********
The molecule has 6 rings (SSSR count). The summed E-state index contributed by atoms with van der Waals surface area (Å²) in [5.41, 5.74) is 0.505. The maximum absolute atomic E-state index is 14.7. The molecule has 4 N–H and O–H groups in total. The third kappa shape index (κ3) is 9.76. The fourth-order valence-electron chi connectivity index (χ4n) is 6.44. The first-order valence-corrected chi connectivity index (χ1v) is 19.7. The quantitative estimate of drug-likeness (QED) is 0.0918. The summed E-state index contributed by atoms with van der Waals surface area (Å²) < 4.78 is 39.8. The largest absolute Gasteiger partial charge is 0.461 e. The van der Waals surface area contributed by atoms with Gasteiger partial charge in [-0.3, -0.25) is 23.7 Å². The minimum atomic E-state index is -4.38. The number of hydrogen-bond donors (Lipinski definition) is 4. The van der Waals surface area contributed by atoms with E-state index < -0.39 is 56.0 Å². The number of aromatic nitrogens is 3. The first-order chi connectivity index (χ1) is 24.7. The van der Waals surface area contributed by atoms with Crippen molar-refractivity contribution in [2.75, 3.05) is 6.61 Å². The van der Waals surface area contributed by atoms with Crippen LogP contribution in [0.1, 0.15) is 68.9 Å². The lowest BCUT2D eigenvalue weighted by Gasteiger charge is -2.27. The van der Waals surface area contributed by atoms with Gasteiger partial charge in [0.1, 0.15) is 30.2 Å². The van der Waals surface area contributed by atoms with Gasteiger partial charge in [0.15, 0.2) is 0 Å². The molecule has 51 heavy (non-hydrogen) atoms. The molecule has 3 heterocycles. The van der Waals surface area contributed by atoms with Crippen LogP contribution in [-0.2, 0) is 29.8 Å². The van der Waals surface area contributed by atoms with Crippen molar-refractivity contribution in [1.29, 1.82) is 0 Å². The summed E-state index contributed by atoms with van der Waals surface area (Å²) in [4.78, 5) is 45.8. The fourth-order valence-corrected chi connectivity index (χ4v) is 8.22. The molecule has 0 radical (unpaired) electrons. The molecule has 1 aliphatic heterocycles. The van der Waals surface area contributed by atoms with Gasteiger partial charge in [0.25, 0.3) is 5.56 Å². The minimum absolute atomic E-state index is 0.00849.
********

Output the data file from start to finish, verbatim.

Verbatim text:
The molecule has 6 rings (SSSR count). The summed E-state index contributed by atoms with van der Waals surface area (Å²) in [5.41, 5.74) is 0.505. The maximum absolute atomic E-state index is 14.7. The molecule has 4 N–H and O–H groups in total. The third kappa shape index (κ3) is 9.76. The fourth-order valence-electron chi connectivity index (χ4n) is 6.44. The first-order valence-corrected chi connectivity index (χ1v) is 19.7. The quantitative estimate of drug-likeness (QED) is 0.0918. The summed E-state index contributed by atoms with van der Waals surface area (Å²) < 4.78 is 39.8. The largest absolute Gasteiger partial charge is 0.461 e. The van der Waals surface area contributed by atoms with Gasteiger partial charge in [-0.3, -0.25) is 23.7 Å². The minimum atomic E-state index is -4.38. The number of hydrogen-bond donors (Lipinski definition) is 4. The van der Waals surface area contributed by atoms with E-state index < -0.39 is 56.0 Å². The number of aromatic nitrogens is 3. The first-order chi connectivity index (χ1) is 24.7. The van der Waals surface area contributed by atoms with Crippen molar-refractivity contribution in [2.75, 3.05) is 6.61 Å². The van der Waals surface area contributed by atoms with Crippen LogP contribution in [0.1, 0.15) is 68.9 Å². The lowest BCUT2D eigenvalue weighted by Gasteiger charge is -2.27. The van der Waals surface area contributed by atoms with Gasteiger partial charge in [0.1, 0.15) is 30.2 Å². The van der Waals surface area contributed by atoms with Gasteiger partial charge in [0.15, 0.2) is 0 Å². The molecule has 51 heavy (non-hydrogen) atoms. The molecule has 3 heterocycles. The van der Waals surface area contributed by atoms with Crippen LogP contribution in [-0.2, 0) is 29.8 Å². The van der Waals surface area contributed by atoms with Crippen molar-refractivity contribution in [1.29, 1.82) is 0 Å². The summed E-state index contributed by atoms with van der Waals surface area (Å²) in [4.78, 5) is 45.8. The fourth-order valence-corrected chi connectivity index (χ4v) is 8.22. The molecule has 0 radical (unpaired) electrons. The molecule has 1 aliphatic heterocycles. The van der Waals surface area contributed by atoms with Gasteiger partial charge in [0.25, 0.3) is 5.56 Å². The minimum absolute atomic E-state index is 0.00849.